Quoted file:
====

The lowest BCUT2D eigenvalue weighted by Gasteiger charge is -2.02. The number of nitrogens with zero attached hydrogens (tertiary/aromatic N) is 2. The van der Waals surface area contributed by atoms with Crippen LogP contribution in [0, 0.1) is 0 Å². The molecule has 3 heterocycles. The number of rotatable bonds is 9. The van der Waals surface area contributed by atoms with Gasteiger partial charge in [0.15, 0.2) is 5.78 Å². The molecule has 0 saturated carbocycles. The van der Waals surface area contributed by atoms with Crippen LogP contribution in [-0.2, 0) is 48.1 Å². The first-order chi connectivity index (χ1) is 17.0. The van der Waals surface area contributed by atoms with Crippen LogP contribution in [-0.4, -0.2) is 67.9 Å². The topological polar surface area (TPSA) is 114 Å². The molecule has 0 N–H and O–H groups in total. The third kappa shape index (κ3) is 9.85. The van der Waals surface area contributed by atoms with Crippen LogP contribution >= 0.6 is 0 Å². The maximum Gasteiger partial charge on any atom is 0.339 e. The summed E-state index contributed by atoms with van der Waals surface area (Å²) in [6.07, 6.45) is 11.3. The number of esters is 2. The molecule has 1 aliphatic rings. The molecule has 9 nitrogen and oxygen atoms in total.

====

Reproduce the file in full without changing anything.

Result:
The lowest BCUT2D eigenvalue weighted by Gasteiger charge is -2.02. The number of nitrogens with zero attached hydrogens (tertiary/aromatic N) is 2. The van der Waals surface area contributed by atoms with Crippen LogP contribution in [0, 0.1) is 0 Å². The molecule has 3 heterocycles. The number of rotatable bonds is 9. The van der Waals surface area contributed by atoms with Gasteiger partial charge in [0.15, 0.2) is 5.78 Å². The molecule has 0 saturated carbocycles. The van der Waals surface area contributed by atoms with Crippen LogP contribution in [-0.2, 0) is 48.1 Å². The first-order chi connectivity index (χ1) is 17.0. The van der Waals surface area contributed by atoms with Crippen LogP contribution in [-0.4, -0.2) is 67.9 Å². The topological polar surface area (TPSA) is 114 Å². The molecule has 0 N–H and O–H groups in total. The third kappa shape index (κ3) is 9.85. The van der Waals surface area contributed by atoms with Crippen LogP contribution >= 0.6 is 0 Å². The maximum Gasteiger partial charge on any atom is 0.339 e. The summed E-state index contributed by atoms with van der Waals surface area (Å²) in [6.07, 6.45) is 11.3. The number of esters is 2. The molecule has 1 aliphatic rings. The molecule has 9 nitrogen and oxygen atoms in total.